Keeping Faith with Rocks

This project has more than a little discourse with phenomenology. When we speak about perception and entanglement, apprehending the self in the world, and embodiment, we necessarily connect with the ideas of Maurice Merleau-Ponty, among many others (Gregory Bateson, Jacob Von Uexküll, Vicki Kirby, Kate Wright, Lynn Margulis, Mary Beth Dempster et al).

We are collecting some resonant quotes, and this is the repository for their collection.

Visible and mobile, my body is a thing among things; it is one of them. It is caught in the fabric of the world, and its cohesion is that of a thing. But because it sees and moves itself, it holds things in a circle around itself. Things are an annex or prolongation of my body; they are incrusted in its flesh, they are part of its full definition; the world is made of the very stuff of the body. These reversals, these antinomies, are different ways of saying that vision is caught or is made in the middle of things, where something visible undertakes to see, becomes visible for itself and through the vision of all things, where the indivision of the sensing and the sensed persists, like the original fluid within the crystal.”

Maurice Merleau-Ponty, Eye and Mind, The Primacy of Perception. Evanston, USA: Northwestern University Press. pp. 159-190 (1964)

Here, Kate Wright, a writer, academic and maker, discusses Ponty’s idea of “flesh” in her essay “An Ethics of Entanglement for the Anthropocene”:
“Maurice Merleau-Ponty built on von Uexküll’s work to describe the way organisms are interlaced with their surrounds. He used the term “Flesh” to describe the open and permeable embodiment that allows us to make contact with others and with the world. For Merleau-Ponty, the boundaries of the living body are like membranes that open possibilities for metamorphosis and exchange (Abram 1996: 46). The body in this sense is an “open circuit” that is complete only in contact with others and with the earth, with the world, with things, with animals, with other bodies” (Abram 1996: 46).

By “Flesh”, Merleau-Ponty is referring to both the flesh of the body and the flesh of the world. He writes (1968: 248):

[M]y body is made of the same flesh as world… and moreover that this flesh of my body is shared by the world, the world reflects it, encroaches upon it and it encroached upon the world.

Flesh is not skin, but an extra dimension to the elements of life on earth. Flesh “is the element that makes being possible” (Buchanan 2008: 140). Glen Mazis applies Merleau-Ponty’s ontology of Flesh to help understand the cause of speciocide. He argues that processes of anthropodenial, like the denial of the lived experience of rabbits, detach human beings from the flesh of the world. Mazis writes “If we are part of the flesh of the world, then our interconnection with other species is part of the depth of our perception” (Mazis 2008: 75), and “anthropodenial” ( De Waal, 1997), the cutting off of interspecies ties which reverberate with us” (Mazis 2008: 77) detaches us from our emplacement in a multispecies world.”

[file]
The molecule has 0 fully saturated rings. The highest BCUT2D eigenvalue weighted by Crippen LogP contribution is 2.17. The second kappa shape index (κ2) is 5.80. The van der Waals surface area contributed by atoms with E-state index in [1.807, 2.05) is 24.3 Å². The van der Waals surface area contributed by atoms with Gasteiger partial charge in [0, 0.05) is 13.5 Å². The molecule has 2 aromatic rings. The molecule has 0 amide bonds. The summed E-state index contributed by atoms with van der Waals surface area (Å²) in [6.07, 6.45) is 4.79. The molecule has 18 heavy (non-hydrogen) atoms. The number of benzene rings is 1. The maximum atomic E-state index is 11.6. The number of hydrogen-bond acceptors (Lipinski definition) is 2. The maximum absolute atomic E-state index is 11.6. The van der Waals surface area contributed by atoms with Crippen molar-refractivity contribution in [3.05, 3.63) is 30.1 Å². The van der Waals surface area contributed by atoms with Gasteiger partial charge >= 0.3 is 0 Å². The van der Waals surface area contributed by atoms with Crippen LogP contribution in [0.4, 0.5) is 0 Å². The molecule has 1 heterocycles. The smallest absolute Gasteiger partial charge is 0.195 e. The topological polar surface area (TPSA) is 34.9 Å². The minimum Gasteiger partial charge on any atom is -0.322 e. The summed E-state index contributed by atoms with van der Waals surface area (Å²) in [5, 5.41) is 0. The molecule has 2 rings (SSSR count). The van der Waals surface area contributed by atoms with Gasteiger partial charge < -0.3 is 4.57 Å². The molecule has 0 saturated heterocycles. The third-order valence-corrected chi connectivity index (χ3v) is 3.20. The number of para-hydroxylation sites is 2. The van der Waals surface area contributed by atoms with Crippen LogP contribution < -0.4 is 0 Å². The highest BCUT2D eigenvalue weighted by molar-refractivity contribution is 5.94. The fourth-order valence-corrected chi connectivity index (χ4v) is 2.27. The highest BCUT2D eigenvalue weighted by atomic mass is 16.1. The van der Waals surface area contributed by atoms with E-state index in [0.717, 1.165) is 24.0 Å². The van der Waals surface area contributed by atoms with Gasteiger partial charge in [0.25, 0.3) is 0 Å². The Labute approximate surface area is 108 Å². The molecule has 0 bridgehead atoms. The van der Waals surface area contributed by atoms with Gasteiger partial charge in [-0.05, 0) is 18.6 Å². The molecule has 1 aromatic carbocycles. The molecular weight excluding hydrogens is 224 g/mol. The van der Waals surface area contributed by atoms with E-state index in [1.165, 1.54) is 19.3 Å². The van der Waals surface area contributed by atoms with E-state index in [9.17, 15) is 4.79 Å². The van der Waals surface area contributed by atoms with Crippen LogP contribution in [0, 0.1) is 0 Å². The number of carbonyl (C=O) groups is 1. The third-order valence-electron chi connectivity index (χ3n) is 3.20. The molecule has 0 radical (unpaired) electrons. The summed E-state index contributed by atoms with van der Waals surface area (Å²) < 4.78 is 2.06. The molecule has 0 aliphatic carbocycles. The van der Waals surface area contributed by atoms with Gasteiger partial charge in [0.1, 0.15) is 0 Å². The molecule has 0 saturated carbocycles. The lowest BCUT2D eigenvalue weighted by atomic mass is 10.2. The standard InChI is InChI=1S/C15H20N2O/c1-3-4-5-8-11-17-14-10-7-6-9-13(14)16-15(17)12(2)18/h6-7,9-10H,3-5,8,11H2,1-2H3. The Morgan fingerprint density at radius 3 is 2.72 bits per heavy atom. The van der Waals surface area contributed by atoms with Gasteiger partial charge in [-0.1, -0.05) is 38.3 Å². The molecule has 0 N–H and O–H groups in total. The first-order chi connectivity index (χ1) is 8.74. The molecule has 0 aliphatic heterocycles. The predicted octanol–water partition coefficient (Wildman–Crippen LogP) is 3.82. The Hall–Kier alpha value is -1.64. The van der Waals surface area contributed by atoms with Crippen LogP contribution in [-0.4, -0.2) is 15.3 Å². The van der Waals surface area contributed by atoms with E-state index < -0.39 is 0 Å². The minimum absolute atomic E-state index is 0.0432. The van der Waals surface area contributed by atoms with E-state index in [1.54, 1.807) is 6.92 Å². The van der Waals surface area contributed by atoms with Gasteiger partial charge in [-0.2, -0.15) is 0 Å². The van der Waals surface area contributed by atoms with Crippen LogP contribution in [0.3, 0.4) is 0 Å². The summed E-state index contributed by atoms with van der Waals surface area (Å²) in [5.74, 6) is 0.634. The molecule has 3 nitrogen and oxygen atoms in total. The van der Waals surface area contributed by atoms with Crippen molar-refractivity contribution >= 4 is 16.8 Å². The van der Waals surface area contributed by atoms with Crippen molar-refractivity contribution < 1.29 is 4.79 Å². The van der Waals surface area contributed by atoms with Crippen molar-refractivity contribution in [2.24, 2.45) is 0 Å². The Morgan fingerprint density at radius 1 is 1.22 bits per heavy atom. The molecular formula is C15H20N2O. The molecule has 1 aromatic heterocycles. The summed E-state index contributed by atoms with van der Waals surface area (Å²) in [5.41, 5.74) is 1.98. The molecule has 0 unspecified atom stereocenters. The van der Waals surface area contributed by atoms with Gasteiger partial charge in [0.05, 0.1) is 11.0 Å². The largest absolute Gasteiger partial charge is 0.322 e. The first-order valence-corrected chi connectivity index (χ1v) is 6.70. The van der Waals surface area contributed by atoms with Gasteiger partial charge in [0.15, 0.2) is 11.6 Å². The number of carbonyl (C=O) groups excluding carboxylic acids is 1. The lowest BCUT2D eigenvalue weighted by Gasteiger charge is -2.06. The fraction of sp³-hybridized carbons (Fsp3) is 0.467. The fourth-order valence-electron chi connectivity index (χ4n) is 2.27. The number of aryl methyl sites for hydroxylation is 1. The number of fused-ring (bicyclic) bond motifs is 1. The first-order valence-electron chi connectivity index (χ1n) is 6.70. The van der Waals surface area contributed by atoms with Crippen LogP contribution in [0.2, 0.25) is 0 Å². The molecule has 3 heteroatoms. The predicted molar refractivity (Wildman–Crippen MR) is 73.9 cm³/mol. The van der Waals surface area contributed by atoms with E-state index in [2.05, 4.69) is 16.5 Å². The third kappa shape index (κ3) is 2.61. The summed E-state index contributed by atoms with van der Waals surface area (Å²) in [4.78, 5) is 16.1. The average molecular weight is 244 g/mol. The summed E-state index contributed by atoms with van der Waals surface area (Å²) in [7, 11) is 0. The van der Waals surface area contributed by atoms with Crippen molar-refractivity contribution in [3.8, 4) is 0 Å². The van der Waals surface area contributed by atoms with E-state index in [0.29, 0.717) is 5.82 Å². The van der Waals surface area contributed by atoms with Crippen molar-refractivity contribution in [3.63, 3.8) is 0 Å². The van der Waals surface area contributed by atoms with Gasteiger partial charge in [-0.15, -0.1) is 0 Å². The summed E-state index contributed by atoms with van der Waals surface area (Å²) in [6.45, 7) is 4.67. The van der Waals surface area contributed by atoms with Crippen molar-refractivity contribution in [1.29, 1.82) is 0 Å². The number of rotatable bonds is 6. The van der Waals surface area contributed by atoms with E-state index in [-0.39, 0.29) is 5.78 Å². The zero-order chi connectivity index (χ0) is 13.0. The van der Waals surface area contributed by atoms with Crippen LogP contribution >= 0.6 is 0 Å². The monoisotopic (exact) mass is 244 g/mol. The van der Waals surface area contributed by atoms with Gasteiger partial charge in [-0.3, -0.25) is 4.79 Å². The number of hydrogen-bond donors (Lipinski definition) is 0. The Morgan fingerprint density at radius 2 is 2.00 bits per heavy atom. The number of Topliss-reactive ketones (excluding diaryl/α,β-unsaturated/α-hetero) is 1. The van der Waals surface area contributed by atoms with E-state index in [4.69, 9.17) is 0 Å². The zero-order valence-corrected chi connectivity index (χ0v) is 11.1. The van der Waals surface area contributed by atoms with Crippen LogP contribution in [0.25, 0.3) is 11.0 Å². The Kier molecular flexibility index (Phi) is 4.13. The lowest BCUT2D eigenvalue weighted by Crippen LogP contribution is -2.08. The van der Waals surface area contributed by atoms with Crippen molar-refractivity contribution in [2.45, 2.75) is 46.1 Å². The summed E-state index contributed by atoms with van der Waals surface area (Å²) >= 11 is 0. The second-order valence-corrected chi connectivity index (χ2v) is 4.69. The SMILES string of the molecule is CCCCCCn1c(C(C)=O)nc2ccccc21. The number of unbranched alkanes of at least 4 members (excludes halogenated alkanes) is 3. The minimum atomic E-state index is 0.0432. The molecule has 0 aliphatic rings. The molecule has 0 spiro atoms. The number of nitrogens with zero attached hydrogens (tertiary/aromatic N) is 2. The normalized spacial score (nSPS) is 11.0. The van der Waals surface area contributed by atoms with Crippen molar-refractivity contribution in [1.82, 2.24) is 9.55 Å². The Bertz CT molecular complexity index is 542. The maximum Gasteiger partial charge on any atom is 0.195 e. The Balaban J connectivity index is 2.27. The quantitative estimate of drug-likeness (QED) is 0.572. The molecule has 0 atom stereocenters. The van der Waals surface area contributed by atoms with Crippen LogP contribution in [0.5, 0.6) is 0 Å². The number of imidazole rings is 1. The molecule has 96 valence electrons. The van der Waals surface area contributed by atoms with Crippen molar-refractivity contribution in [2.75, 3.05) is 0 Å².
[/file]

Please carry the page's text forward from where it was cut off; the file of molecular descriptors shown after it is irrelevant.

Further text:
And here, in her short read “A Manifesto for Creature Languages”, she discusses modes of attunement and relational becoming:

As a conceptual frame and an embodied political tactic, ‘weathering’ is a mode of attunement that attends to this relational becoming. In this immanent, affective, viscous approach to the living world, the more-than-human kin that surround us are part of a semiotic ecology – their own affective and responsive bodies reverberating with difference as they communicate shifts in time and place. Nonhuman bodies are both signals and agents because everything in the world “is a kind of immanent process of mediation or… communication,” and an active participant in the world’s becoming (Murphie, 19).
A manifesto for creature languages

She has a book out which I am keen to get a hold of called:
Transdisciplinary Journeys in the Anthropocene: More-than-human Encounters from the Routledge Environmental Humanities Series (2017)

One more note, a podcast!
Called For the Wild, this podcast discusses the critical ideas of our time and parlays them into action for the defense and regeneration of natural communities. Key topics include the rediscovery of wild nature, ecological renewal and resistance, and healing from the trauma of individualistic society.

This one is particularly great:
Marcia Bjornerud on finding humility in our geological past

That’s all for now!


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